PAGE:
According to new research from America this week, diabetes may begin to develop far earlier amongst women, many years before any kind of medical diagnosis of the disease is possible.
A team of epidemiologists at the University of Buffalo, New York revealed the findings. They discovered that diabetic risk factors found in the blood stream are only found amongst women who become pre-diabetic over time.
Pre-diabetes is an enormous phenomenon both in America and Asia, and occurs when blood sugar levels exceed normal expectations but are not high enough to register full-blown diabetes. The study, which was published in the journal Diabetes Care, was the first to identify the sexual difference.
Richard Donahue, the lead author of the study, reportedly commented: “This is one of the first reports to show that otherwise healthy women are more likely than men to show elevated levels of endothelial factors and other markers of progression to pre-diabetes. Because these pre-diabetic markers are not routinely assessed, and because diabetes is strongly linked with coronary heart disease, the study may help explain why the decline in death rates for heart disease in diabetic women lags behind that of diabetic men.”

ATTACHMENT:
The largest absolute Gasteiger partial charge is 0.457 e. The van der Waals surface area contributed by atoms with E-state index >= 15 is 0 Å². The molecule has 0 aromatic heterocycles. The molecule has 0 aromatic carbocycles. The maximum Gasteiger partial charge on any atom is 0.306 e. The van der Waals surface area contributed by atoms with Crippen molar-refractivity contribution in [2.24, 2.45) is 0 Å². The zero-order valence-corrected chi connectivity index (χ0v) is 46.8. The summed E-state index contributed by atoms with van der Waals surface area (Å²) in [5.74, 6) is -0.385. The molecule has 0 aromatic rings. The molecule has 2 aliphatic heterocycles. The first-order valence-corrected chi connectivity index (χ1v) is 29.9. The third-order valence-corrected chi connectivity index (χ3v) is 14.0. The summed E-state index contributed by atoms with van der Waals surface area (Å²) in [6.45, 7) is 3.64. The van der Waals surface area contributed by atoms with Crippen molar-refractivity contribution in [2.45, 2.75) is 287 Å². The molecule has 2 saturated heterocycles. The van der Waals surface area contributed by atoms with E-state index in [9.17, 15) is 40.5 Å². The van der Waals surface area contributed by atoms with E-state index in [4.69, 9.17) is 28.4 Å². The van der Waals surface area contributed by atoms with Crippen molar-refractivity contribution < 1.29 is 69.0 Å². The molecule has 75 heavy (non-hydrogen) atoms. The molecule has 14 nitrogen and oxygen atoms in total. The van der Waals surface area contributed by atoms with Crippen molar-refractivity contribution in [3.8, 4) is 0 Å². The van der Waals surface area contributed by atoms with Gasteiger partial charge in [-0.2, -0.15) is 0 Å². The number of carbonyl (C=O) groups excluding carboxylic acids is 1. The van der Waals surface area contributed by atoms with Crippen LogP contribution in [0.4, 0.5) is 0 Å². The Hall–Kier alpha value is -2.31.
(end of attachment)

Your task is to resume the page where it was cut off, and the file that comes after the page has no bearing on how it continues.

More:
He concluded: “Previous research had shown that hypertension and cholesterol were elevated among women who later developed diabetes. However, current findings that these novel risk factors are elevated among women even earlier than previously recognised does suggest that the ‘diabetes clock’ starts ticking sooner for women than for men.”

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